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Reviewing Your Visitor Control Procedures

Does your company have a procedure to "sign-in" visitors who come to your facility?

 

Most companies do. Unfortunately, the visitor control procedures used by many companies have evolved over a period of years and are sometimes inconsistent and ineffective.

 

It is recommended that the manager responsible for security periodically review the procedures its company uses to sign-in and control visitors. Here are a few things to be reviewed:

  • Just who at your company can authorize a visitor to be on the premises? Can any employee sponsor a visitor, or must the visitor be sponsored by a supervisor or manager?
  • During what hours can a visitor be brought on the premises? Is it OK for an employee to bring a visitor into the facility after-hours or on the weekends?
  • Must visitors be escorted at all times by an employee? Which types of visitors are to be allowed unescorted access?
  • Are there areas in the facility where visitors are not allowed? If so, where are these areas?
  • Do visitors need to be issued safety equipment or to receive any special type of safety training?
  • Are there any age restrictions on visitors? Can an employee bring his or her children into the facility as visitors?
  • Are packages carried by visitors, including briefcases and purses, subject to inspection as the visitor leaves the premises?

 

Here are some suggestions for effective visitor control procedures:

  1. A complete set of written visitor procedures should be prepared and distributed to all employees. These procedures can be included in an overall employee "security handbook" or distributed separately.
  2. All visitors to the facility should be required to sign-in when they come to the facility, and sign-out when they leave. For best security, the receptionist or security officer, not the visitor, should enter information into the visitor log.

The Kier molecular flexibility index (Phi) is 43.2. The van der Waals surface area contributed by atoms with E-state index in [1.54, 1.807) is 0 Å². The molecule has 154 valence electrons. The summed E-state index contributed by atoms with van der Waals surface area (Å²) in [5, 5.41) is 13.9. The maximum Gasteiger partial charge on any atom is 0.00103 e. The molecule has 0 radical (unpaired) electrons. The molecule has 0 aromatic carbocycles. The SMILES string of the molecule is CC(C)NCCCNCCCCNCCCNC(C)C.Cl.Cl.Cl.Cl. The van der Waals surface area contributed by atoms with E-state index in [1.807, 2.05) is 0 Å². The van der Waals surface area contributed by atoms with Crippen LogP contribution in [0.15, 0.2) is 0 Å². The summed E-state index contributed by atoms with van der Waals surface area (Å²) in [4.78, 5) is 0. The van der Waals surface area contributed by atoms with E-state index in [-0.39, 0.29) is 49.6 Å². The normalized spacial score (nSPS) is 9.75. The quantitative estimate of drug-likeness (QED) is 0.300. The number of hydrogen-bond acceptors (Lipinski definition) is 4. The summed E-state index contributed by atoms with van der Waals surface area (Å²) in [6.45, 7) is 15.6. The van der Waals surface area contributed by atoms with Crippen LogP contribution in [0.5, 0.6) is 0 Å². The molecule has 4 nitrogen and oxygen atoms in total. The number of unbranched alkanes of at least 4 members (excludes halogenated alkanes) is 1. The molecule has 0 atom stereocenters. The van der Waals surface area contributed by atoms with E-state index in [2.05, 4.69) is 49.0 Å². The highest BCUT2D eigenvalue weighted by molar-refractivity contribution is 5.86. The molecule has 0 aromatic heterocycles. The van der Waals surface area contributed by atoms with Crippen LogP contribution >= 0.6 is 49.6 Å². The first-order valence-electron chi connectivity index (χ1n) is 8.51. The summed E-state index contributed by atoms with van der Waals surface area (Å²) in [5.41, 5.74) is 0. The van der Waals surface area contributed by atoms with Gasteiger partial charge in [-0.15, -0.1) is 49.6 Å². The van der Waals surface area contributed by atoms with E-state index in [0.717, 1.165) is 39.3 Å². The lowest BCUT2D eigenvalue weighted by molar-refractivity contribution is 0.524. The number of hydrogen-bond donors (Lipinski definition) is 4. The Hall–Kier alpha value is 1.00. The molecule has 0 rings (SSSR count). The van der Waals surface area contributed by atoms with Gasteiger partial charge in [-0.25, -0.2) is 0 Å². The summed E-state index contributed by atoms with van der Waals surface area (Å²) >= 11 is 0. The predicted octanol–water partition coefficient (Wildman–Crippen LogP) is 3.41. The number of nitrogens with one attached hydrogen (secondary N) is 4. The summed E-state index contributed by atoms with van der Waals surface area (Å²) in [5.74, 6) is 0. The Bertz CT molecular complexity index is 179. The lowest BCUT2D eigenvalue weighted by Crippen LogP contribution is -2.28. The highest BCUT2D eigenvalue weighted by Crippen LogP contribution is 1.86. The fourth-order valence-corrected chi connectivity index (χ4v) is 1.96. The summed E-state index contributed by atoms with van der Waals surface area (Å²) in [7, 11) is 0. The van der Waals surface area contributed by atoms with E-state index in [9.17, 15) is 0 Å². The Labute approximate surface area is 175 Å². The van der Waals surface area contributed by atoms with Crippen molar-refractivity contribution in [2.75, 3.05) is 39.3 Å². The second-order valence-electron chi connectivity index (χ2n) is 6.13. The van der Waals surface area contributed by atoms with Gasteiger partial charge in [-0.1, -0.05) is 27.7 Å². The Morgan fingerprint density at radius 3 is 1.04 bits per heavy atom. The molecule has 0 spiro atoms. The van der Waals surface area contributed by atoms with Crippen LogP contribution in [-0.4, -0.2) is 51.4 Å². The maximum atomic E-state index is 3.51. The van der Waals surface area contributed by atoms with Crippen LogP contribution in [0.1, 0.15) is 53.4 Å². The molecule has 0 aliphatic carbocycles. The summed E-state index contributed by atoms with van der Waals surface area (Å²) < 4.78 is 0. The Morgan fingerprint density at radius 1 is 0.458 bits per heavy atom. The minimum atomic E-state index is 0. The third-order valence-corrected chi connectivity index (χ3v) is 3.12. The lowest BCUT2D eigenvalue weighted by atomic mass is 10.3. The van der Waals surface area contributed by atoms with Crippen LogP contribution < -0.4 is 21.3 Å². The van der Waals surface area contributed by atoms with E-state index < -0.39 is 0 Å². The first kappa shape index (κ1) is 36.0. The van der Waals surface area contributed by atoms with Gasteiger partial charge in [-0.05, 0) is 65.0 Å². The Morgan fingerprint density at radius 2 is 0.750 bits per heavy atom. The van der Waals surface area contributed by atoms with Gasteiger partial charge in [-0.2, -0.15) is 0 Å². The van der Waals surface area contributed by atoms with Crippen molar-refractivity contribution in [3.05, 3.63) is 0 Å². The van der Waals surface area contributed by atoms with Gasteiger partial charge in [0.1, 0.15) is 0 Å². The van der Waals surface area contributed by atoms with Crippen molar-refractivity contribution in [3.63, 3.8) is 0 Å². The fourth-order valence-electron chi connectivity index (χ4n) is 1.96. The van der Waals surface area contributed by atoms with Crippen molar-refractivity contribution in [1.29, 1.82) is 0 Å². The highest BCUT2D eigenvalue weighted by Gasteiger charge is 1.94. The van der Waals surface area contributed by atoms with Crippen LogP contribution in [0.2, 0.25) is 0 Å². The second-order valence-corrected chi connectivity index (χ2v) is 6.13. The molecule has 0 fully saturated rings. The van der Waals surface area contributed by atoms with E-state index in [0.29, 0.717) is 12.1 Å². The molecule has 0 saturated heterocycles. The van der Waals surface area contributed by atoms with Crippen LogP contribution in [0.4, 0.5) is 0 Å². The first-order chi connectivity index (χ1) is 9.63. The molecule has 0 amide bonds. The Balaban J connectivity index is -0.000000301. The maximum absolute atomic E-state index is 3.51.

3. The visitor log should include the following information at a minimum: date, time visitor arrived/departed, visitor name, visitor company affiliation, name of company sponsor, and sponsor's telephone number.
  4. You may wish to consider the use of a computer-based visitor logging system instead of the traditional manual visitor log book. These systems allow visitors to be registered on a computer, and a visitor badge to be automatically printed. (For more information, see related article: Introduction to Electronic Visitor Management Systems)
  5. All visitors should be issued a visitor badge. Visitor badge should include date, visitor name, and name of company sponsor. You may wish to consider the use of a "self-expiring" type of visitor badge. These badges automatically expire after a certain number of hours, preventing the badge from being reused on another day.
  6. Non-escorted visitors should be issued a different type of identification badge than regular escorted visitors. Frequent visitors to the facility, such as janitors and service people, should be issued a permanent vendor identification badge. If your company uses photo identification badges for employees, a similar type of photo identification badge should be produced for permanent vendors.
  7. All visitors should be required to sign-out. At the end of each shift, the security officer or receptionist should run a tally of the visitor log to determine which visitors, if any, are still in the building. (The computer-based visitor logging system described above allows this report to be produced in a matter of seconds.)
  8. Visitors who have failed to sign-out should be identified. The employee who sponsored the visitor should be contacted and reminded that they are responsible for assuring that visitors follow the proper procedures.

If you have questions, or need help in developing visitor control procedures for your facility, please contact us.

 

 

 

 

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